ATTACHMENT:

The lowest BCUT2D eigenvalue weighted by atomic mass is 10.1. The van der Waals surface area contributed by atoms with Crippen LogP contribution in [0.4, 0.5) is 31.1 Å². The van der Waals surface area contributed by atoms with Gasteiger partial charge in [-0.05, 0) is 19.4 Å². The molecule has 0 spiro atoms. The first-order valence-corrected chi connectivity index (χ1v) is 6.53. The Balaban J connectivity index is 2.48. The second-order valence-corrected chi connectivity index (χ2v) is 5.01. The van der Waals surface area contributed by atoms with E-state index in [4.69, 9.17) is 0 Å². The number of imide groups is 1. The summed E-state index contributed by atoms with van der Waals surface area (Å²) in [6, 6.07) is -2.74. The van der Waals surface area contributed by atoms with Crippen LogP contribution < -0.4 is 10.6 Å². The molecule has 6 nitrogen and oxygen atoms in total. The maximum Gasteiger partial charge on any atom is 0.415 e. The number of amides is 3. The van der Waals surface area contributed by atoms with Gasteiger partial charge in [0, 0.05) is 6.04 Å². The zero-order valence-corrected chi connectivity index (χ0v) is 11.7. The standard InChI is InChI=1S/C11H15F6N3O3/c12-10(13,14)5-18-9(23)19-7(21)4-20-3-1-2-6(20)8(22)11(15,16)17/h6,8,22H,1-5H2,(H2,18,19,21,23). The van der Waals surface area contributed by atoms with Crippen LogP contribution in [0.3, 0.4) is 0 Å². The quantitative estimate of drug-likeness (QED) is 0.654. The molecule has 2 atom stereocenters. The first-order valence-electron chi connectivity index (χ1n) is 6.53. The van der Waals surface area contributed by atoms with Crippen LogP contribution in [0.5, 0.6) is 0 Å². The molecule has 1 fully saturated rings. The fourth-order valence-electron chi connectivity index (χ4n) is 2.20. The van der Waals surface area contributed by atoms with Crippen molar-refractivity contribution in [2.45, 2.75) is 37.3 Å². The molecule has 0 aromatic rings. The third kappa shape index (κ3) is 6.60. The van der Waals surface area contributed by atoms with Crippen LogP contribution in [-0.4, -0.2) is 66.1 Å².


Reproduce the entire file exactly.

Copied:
The lowest BCUT2D eigenvalue weighted by atomic mass is 10.1. The van der Waals surface area contributed by atoms with Crippen LogP contribution in [0.4, 0.5) is 31.1 Å². The van der Waals surface area contributed by atoms with Gasteiger partial charge in [-0.05, 0) is 19.4 Å². The molecule has 0 spiro atoms. The first-order valence-corrected chi connectivity index (χ1v) is 6.53. The Balaban J connectivity index is 2.48. The second-order valence-corrected chi connectivity index (χ2v) is 5.01. The van der Waals surface area contributed by atoms with E-state index in [4.69, 9.17) is 0 Å². The number of imide groups is 1. The summed E-state index contributed by atoms with van der Waals surface area (Å²) in [6, 6.07) is -2.74. The van der Waals surface area contributed by atoms with Crippen LogP contribution < -0.4 is 10.6 Å². The molecule has 6 nitrogen and oxygen atoms in total. The maximum Gasteiger partial charge on any atom is 0.415 e. The number of amides is 3. The van der Waals surface area contributed by atoms with Gasteiger partial charge in [0, 0.05) is 6.04 Å². The zero-order valence-corrected chi connectivity index (χ0v) is 11.7. The standard InChI is InChI=1S/C11H15F6N3O3/c12-10(13,14)5-18-9(23)19-7(21)4-20-3-1-2-6(20)8(22)11(15,16)17/h6,8,22H,1-5H2,(H2,18,19,21,23). The van der Waals surface area contributed by atoms with Crippen LogP contribution in [0.3, 0.4) is 0 Å². The quantitative estimate of drug-likeness (QED) is 0.654. The molecule has 2 atom stereocenters. The first-order valence-electron chi connectivity index (χ1n) is 6.53. The van der Waals surface area contributed by atoms with Crippen LogP contribution in [0.5, 0.6) is 0 Å². The molecule has 1 fully saturated rings. The fourth-order valence-electron chi connectivity index (χ4n) is 2.20. The van der Waals surface area contributed by atoms with Crippen molar-refractivity contribution in [2.45, 2.75) is 37.3 Å². The molecule has 0 aromatic rings. The third kappa shape index (κ3) is 6.60. The van der Waals surface area contributed by atoms with Crippen LogP contribution in [-0.4, -0.2) is 66.1 Å².